What happened next was a little bit of a blur. I found my way to the half way point where the 2 person relay bus would take me to the finish line at Waterfront Park. Not exactly where I wanted to be but what choice did I have? My bag was there and I arranged with my family to meet at the reunion zone. On the bus I was talking with someone who complete the first half of the relay. He recently returned from deployment in Afghanistan and was telling me that last year he ran VCM virtually while in Afghanistan. Before we parted ways I thanked him for his service and congratulated him on completing his leg of the relay.

I picked up my bag from the baggage tent and spoke to my family. They were somewhat surprised that I dropped out because Mike had told them that I was OK but I was a few miles back. I told them I was OK and would meet them at the reunion zone. I was an emotional wreck and being around the finish line was not helping. The race organizers were announcing the names of the finishers as they crossed the line. My name should have been called. I trained my tuches off for this race. I endured many miles in sub-freezing temperatures, logged hundreds of pre-dawn miles, and ran a stellar half marathon earlier in the month! Sunday was supposed to be my reward for all of my hard work.

Mrs. and Lil Ansky greeted me with hugs, kisses, and encouragement. They said everything they were supposed but I wasn't hearing it. I was angry, disappointed, I even cried. My immediate reaction was to get the heck away from the festivities. I wanted to go back to the hotel, check out a day early, and drive home. Since the first hotel shuttle didn't leave Waterfront Park until 12:45, we were able to see Mike finish and hear his name over the PA system. It also gave me time to talk to Coach about what happened. He reminded me that I made the right decision and that I had nothing to prove by trying to finish. He told me that fellow PRSFIT teammate, Jen also pulled out with an asthma attack. Mother Nature had beaten us both.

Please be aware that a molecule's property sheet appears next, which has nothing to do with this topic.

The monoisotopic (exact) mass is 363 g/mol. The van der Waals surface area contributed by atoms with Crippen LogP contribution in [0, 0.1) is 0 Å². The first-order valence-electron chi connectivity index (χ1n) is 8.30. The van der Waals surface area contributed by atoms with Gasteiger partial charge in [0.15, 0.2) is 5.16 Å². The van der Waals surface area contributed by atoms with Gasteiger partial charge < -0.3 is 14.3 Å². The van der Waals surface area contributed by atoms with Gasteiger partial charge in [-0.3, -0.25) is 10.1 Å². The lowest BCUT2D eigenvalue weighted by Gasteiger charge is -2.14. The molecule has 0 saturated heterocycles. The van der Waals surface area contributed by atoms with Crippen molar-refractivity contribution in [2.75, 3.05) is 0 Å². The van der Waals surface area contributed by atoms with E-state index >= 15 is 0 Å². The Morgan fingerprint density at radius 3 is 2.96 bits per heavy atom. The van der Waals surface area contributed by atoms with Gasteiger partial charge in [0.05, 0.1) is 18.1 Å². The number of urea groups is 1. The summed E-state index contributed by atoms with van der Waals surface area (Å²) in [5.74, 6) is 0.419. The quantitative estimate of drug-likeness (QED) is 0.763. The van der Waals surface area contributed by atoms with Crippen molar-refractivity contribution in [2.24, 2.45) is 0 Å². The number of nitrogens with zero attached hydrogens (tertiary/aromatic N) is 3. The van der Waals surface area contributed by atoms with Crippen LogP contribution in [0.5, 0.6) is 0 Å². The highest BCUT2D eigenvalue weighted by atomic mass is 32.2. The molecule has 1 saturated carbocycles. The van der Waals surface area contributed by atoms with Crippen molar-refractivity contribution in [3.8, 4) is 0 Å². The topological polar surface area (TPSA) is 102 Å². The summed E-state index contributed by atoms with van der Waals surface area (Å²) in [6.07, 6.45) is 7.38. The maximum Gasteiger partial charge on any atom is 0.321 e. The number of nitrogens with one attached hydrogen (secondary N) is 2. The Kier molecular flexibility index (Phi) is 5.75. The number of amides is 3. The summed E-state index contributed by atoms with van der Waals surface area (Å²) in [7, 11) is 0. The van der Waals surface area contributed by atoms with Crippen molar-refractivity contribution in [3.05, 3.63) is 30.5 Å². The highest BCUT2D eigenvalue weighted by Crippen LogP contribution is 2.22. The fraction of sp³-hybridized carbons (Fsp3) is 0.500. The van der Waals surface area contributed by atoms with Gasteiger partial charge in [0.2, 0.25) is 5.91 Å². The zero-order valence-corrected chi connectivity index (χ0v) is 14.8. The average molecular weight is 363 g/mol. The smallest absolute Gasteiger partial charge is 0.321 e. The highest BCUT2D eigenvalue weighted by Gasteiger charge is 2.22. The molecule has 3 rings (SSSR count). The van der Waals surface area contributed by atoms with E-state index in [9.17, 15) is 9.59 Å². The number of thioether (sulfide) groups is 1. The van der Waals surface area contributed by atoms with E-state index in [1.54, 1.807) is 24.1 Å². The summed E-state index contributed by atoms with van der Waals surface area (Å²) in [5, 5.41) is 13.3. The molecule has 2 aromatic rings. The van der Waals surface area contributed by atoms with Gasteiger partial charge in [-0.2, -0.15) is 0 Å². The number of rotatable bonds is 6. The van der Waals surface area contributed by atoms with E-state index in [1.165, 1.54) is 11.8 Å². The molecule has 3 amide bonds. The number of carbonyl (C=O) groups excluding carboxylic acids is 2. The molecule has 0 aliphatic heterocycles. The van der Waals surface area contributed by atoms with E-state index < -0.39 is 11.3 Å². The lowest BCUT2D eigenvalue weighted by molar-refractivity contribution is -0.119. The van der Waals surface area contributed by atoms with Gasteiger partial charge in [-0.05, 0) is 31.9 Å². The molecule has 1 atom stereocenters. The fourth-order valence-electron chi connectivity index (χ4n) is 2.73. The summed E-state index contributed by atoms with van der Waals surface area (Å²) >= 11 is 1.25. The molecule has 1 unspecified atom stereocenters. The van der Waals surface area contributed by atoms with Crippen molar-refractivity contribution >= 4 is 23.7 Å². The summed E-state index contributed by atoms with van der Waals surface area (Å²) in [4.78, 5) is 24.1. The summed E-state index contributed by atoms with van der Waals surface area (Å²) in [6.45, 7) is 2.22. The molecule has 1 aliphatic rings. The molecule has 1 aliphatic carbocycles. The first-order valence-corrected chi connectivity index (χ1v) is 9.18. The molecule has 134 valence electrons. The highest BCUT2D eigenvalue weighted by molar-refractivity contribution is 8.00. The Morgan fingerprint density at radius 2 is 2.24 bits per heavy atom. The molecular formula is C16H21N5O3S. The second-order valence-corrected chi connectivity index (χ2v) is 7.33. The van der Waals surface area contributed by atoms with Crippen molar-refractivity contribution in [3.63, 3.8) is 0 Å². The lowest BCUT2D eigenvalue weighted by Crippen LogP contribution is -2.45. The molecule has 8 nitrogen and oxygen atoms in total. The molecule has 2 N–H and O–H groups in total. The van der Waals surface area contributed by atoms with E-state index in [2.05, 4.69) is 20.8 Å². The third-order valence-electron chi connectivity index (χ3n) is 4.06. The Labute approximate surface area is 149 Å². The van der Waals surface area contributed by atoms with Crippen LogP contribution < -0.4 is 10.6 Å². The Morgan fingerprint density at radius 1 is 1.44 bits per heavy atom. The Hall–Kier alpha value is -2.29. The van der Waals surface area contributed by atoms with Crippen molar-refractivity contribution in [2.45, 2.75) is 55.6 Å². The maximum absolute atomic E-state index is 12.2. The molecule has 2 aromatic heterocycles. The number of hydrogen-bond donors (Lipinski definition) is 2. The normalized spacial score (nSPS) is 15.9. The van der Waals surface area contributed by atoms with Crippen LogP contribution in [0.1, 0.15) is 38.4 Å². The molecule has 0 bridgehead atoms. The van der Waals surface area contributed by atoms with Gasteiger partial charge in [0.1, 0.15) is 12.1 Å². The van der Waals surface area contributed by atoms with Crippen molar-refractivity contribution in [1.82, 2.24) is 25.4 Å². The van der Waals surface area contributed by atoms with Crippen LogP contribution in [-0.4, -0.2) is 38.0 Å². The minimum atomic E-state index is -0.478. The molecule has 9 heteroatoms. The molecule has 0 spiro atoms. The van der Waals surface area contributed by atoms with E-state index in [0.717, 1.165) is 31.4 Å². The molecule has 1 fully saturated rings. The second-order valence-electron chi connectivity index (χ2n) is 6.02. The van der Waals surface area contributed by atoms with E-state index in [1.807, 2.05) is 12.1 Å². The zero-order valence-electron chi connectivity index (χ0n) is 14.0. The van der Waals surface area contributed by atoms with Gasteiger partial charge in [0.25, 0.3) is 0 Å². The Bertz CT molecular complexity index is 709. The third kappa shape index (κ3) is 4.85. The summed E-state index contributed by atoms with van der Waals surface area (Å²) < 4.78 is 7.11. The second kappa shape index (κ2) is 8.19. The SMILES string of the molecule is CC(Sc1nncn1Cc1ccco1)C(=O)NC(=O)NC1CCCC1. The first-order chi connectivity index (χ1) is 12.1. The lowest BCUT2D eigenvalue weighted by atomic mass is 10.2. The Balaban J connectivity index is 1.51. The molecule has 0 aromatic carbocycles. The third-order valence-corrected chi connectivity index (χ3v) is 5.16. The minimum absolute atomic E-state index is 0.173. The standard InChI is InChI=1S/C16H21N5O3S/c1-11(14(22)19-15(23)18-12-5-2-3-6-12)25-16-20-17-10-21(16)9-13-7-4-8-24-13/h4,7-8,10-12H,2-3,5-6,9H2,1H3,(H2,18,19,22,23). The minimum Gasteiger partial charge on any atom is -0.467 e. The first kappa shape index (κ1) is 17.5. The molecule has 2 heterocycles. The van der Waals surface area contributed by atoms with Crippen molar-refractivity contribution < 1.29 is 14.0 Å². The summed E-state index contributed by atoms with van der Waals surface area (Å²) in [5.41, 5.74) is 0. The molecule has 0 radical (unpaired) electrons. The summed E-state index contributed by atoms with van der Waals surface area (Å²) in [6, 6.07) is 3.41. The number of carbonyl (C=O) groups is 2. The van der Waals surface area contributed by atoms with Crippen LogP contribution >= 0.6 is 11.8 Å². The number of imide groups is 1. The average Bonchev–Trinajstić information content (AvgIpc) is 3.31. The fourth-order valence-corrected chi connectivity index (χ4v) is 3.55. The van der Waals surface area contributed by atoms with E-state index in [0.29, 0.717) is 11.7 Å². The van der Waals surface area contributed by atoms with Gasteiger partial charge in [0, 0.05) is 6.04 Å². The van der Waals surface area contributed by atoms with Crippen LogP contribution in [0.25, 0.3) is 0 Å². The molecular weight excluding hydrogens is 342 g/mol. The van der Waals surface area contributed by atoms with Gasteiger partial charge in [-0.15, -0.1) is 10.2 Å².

We rode the shuttle back to the hotel with Mike and his family. When we got back to our room, a big part of me still wanted to go home.  Sunday after the race was supposed to be about celebrating another marathon finish. But what did I have to celebrate? Mrs. Ansky convinced me that yes, we here for my race, but we also here for a mini-vacation and we shouldn't ruin it for Lil Ansky. We paid a visit to the Magic Hat Brewing Company which was right around the corner from our hotel. We picked up a super-sized bottle of #9 and a bottle of Vinyl to drown my sorrows in later.

Next up was a visit to the Ben and Jerry's Factory in Waterbury. There is no ice cream production on the weekends but we enjoyed hearing Ben Cohen and Jerry Greenfield's story. The tour ended with samples of their latest flavor, Late Night Snack which features Jimmy Fallon on the packaging. It's a vanilla bean ice cream with a salty caramel swirl, and fudge covered potato chip clusters. Great combination of salty and sweet. The sample wasn't enough to satisfy us so we each enjoyed a cup from the on-site scoop shop, Phish Food for Mrs. and Lil Ansky, Peanut Brittle for me.

After dinner we gave Lil Ansky the choice of swimming or Kung Fu Panda 2. She chose the movie which was cute but not as good as the first one. After putting Lil Ansky to bed, the Mrs. and I enjoyed our beers and Star Wars: Episode I which was on TV and went to bed.

Surprisingly, I woke up Monday in much better spirits. I wasn't 100% ready to put the DNF behind  me and move on, but I was beginning to realize that not finishing was not a result of something I did wrong during the race. I didn't go out too fast, I wasn't dehydrated, Mother Nature beat me fair and square. It was completely out of my control. It happens to the best runners in the world, at VCM it happened to Jen and to Laura, it happened to many other friends over their racing careers, and it happened to me. DNFing is part of our sport, not every race is going to be perfect.

Am I still disappointed that I returned from Vermont without a finisher's medal around my neck? Of course I am. With that said, I came home with my health, a loving and supportive family, and friends who care. It doesn't matter if we've met in person or only virtually I consider you all friends and I thank you for all the tweets, Facebook comments, and texts. DNFing is very humbling but I'm now ready to put it behind me, regroup, and get ready to tear up the Marine Corps Marathon in October.

No comments: